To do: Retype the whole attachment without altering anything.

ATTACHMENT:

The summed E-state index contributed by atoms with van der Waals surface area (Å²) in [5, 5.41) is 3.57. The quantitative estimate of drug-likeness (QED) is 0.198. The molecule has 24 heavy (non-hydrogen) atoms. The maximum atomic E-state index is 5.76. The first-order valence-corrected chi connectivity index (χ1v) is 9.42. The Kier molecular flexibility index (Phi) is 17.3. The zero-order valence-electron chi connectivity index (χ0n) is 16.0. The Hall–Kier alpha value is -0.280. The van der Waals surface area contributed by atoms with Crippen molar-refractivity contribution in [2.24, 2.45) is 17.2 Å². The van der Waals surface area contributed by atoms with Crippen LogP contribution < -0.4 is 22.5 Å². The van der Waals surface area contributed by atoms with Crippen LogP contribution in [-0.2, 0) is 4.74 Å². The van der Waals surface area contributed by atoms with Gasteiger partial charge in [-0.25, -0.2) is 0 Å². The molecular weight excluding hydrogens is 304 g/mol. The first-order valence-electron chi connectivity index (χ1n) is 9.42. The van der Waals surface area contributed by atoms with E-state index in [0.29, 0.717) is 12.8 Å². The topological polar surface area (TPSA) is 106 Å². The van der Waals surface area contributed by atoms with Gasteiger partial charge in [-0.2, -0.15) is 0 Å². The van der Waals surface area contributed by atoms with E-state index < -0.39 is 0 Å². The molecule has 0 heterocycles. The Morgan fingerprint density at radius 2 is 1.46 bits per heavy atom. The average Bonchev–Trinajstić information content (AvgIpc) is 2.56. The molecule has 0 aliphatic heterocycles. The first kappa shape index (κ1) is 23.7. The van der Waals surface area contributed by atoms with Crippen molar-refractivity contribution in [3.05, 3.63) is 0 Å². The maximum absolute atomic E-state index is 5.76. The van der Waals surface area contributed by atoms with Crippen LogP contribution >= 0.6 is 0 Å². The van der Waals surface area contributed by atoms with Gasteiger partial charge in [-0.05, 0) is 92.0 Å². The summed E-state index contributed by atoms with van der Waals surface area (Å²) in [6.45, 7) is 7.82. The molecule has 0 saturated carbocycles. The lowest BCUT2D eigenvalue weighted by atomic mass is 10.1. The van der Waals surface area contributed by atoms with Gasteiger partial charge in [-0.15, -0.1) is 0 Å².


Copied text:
The summed E-state index contributed by atoms with van der Waals surface area (Å²) in [5, 5.41) is 3.57. The quantitative estimate of drug-likeness (QED) is 0.198. The molecule has 24 heavy (non-hydrogen) atoms. The maximum atomic E-state index is 5.76. The first-order valence-corrected chi connectivity index (χ1v) is 9.42. The Kier molecular flexibility index (Phi) is 17.3. The zero-order valence-electron chi connectivity index (χ0n) is 16.0. The Hall–Kier alpha value is -0.280. The van der Waals surface area contributed by atoms with Crippen molar-refractivity contribution in [2.24, 2.45) is 17.2 Å². The van der Waals surface area contributed by atoms with Crippen LogP contribution < -0.4 is 22.5 Å². The van der Waals surface area contributed by atoms with Crippen LogP contribution in [-0.2, 0) is 4.74 Å². The van der Waals surface area contributed by atoms with Gasteiger partial charge in [-0.25, -0.2) is 0 Å². The molecular weight excluding hydrogens is 304 g/mol. The first-order valence-electron chi connectivity index (χ1n) is 9.42. The van der Waals surface area contributed by atoms with E-state index in [0.29, 0.717) is 12.8 Å². The topological polar surface area (TPSA) is 106 Å². The van der Waals surface area contributed by atoms with Gasteiger partial charge in [-0.2, -0.15) is 0 Å². The van der Waals surface area contributed by atoms with E-state index < -0.39 is 0 Å². The molecule has 0 heterocycles. The Morgan fingerprint density at radius 2 is 1.46 bits per heavy atom. The average Bonchev–Trinajstić information content (AvgIpc) is 2.56. The molecule has 0 aliphatic heterocycles. The first kappa shape index (κ1) is 23.7. The van der Waals surface area contributed by atoms with Crippen molar-refractivity contribution in [3.05, 3.63) is 0 Å². The maximum absolute atomic E-state index is 5.76. The van der Waals surface area contributed by atoms with Crippen LogP contribution >= 0.6 is 0 Å². The van der Waals surface area contributed by atoms with Gasteiger partial charge in [-0.05, 0) is 92.0 Å². The summed E-state index contributed by atoms with van der Waals surface area (Å²) in [6.45, 7) is 7.82. The molecule has 0 saturated carbocycles. The lowest BCUT2D eigenvalue weighted by atomic mass is 10.1. The van der Waals surface area contributed by atoms with Gasteiger partial charge in [-0.15, -0.1) is 0 Å².